Friday, February 13, 2015
You make my heart beat quickly.
You remind me to be humble.
You help me to never give up.
You let me see the land.
You help me feel gravity.
You make me laugh.
You have given me friends.
You have taken some away.
You make me feel.
You make me fly.
You bring me down to earth.
You center me.
You bring me out.
You help me learn.
But most important of all...
You gave me my wife.
Rubber side down,
Posted by Big E at 3:13 PM
Monday, February 9, 2015
The Buhhdist idea of walking meditation has been around for a long time. It teaches us to be mindful of things around us but also of our own person. What we are doing with our bodies and how it is effecting us.
This is a concept that I've thought a lot about recently. But inparticular how it translates to the bicycle.
The terms "flow" and being "in the zone" come to mind specifically. I believe that this is the merging of action and awareness, the loss of self-consciousness, and it creates an altered sense of time (A slowing down.). It's an elusive space to be in. One that isn't sustainable. But is continually sought after by those that have been there. It's the closest to a blissful out of body experience that I can think of without taking mind altering substances.
I don't want this to sound all new wave hippy (Too late...). But I would argue that a big part of what we as cyclists are after is that state. Sure, we are riding our bike to get exercise. Perhaps being social. Or maybe even a little bit of precious alone time. But mixed in there. Weather it is at the fore front of our minds or perking away on the back burner. Is that feeling of concentration, that singular thought of you, bicycle and the road or trail.
All the stress from the day. All the problems at work or home. All the pressures melt away. And there is just you, your breathing, your legs turning, the wind on your face, the spinning of the tires and the road rolling out in front of you.
What a truly wonderful place.
As you become less and less aware of the ambient noise of life. The greater the chances of reaching a state of flow becomes.
Sometimes you just kiss it. A brief few seconds and it's gone. Other times it can last incredibly long. But never more than a few hours. Once you remove one portion of the equation it crumbles. Like a house of cards and then you get to go hunting for it again.
But isn't that half the fun?
Thanks for reading.
Rubber side down,
Posted by Big E at 3:25 PM
Thursday, February 5, 2015
Dropper seatposts are coming on strong. And there is a reason. They are a complete game changer. I honestly cannot think of one piece of equipment that has added more to my mountain bike riding enjoyment since I purchased my 29er.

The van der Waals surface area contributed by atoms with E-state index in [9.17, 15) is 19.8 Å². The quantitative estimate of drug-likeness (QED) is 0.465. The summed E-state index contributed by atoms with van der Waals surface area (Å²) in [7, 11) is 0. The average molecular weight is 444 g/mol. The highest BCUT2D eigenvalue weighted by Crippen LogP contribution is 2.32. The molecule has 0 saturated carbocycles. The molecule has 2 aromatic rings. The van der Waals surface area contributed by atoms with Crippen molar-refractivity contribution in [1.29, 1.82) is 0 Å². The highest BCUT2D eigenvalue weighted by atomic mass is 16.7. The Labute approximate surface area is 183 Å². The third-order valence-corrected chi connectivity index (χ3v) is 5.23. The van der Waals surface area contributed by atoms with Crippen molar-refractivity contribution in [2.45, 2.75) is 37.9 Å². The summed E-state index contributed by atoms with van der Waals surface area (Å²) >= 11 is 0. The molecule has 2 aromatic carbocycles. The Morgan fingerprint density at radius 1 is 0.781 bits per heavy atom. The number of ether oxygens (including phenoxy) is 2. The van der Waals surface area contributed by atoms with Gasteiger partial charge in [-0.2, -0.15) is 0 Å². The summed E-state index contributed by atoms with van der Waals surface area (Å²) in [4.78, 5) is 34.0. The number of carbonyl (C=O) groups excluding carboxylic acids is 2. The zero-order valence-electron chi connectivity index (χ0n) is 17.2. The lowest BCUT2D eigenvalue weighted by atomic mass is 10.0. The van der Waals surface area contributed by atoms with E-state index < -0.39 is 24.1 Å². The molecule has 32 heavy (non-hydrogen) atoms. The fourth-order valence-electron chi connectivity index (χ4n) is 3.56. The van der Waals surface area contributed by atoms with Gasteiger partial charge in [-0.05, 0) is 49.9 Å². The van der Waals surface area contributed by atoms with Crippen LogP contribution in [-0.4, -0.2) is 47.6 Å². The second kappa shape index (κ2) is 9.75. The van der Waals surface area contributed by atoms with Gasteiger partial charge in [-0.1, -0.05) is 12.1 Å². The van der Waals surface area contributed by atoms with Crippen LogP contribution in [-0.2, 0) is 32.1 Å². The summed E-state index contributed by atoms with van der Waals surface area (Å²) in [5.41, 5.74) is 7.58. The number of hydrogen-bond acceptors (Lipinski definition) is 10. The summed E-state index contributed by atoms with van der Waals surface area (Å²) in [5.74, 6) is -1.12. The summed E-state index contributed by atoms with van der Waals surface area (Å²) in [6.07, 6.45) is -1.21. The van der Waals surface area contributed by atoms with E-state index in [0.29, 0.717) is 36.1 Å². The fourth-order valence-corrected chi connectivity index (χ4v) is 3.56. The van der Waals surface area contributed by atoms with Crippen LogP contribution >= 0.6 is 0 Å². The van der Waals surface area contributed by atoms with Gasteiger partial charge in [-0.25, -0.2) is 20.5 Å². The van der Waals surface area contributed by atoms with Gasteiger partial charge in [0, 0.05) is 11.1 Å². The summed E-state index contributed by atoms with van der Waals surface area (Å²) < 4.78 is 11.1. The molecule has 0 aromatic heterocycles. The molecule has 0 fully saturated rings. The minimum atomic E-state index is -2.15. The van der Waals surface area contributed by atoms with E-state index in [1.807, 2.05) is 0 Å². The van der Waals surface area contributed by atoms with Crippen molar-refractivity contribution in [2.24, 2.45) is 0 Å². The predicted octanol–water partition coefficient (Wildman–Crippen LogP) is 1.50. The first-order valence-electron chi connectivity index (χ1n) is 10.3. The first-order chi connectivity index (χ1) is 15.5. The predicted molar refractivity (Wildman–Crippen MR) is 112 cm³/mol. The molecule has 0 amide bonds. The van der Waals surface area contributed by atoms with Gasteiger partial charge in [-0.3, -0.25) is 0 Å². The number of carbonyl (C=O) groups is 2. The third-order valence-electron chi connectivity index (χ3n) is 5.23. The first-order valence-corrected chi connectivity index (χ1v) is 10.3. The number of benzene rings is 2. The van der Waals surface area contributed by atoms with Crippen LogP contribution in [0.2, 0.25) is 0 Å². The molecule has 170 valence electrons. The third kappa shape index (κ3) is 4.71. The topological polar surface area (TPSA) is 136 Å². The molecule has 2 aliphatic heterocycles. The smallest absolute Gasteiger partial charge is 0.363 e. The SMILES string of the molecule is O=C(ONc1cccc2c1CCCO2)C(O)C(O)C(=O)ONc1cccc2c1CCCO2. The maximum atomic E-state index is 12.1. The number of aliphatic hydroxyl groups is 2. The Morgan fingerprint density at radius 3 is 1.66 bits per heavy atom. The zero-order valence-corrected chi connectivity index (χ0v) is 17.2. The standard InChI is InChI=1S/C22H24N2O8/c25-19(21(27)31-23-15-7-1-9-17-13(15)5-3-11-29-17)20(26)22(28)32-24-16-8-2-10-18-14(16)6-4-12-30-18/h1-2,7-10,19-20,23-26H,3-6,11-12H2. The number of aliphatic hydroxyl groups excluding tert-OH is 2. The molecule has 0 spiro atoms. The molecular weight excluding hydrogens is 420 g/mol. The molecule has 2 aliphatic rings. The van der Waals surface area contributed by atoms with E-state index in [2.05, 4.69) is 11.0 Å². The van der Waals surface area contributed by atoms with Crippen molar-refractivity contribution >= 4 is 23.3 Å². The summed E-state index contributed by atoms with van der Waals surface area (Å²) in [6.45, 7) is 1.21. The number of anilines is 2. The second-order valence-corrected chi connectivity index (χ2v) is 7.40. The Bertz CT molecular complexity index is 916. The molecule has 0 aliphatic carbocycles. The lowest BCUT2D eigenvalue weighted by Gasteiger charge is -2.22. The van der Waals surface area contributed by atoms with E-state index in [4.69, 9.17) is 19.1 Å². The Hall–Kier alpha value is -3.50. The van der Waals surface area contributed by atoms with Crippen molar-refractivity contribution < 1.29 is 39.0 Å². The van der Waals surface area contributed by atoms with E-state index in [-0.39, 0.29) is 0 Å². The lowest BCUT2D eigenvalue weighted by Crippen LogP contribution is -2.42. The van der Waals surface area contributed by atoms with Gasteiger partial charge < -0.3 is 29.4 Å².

By getting the saddle out of the way I can drop back in steeps, have more room to move in technical gnar, and get lower and more aero going down straight descents. Like I said, a real game changer.
There is problem however. Not all dropper posts are created equal. I went through two. TWO. Rock Shox Stealth Reverb posts in less that 6 months. Each one developed the same problem of moving up and down approximately 2 cm just riding along. Now I know I'm a fat ass riding a hard tail bike. But come on! Couple that with having to bleed them multiple times and the super stiff control button. I was full up on what Rock Shox had to offer. I'm sure there are other people out there that have owned one that was flawless. But fool me once shame on you. Fool me twice and I'm really stupid.
So I knew I wanted another dropper and I also knew I didn't want the Reverb.
Along comes the Thomson. First, I must admit, I am a huge fan of there products. Three, no, four bikes in my stable have Thomson seatposts. And two of my bikes have Thomson stems. Needless to say I like them a lot. To my experience they are bomb proof. So that's what made me lean their direction.
Couple that with the ability to route the "covert" cable and housing through the seat tube and I was sold.
As you can see it has the same saddle clamp as there other seatposts which has worked flawlessly.
Instead of running a hydraulic line from the seatpost to the button on the handle bars all the fluids are inside the post itself. Which makes installation reasonably simple. Getting the cable tension correct at the lever was a little tricky but nothing like bleeding hydraulic fluid.
The motion of the seatpost is smooth and solid. Though you cannot adjust the speed like you can with some other dropper posts. But I didn't feel like I was missing anything. It moved plenty fast. But not so fast that it slapped me in the man bag. Good enough.
One of the things I love the most about the Thomson post and hate the most (I'm a complicated fella.) is the lever assembly. I love how small the lever is. It's machined, anodized aluminum. Which I love. And it doesn't stick out in a hideous fashion like some other brands. It just blends into the bars with everything else.
The things I hate about the lever is that the super small allen bolt that holds the cable in tension stripped out the second time I tried to adjust the cable. I think the area that the allen head fits into was just to shallow. So I ended up replacing it with a slightly longer one. The other thing is how the housing juts straight out of the lever. No matter how I tried to mount it the cable still looks dumb. I'm sure they have it set up like that to reduce friction. I just wish it looked nicer. It seems like they should be able to do that. Perhaps that will show up in a later model. Let's hope so.
So all in all I give the Thomson Elite covert Dropper Seatpost a thumbs up and a Big E's Pretty Darn Swell Award (Very prestigious.)*. If you have the means I highly recommend picking one up.
*- I reserve the right to pull this award at any second when said product no longer does what I want. Or isn't in the colors I like...
Thanks for reading!
Rubber side down,
Posted by Big E at 2:56 PM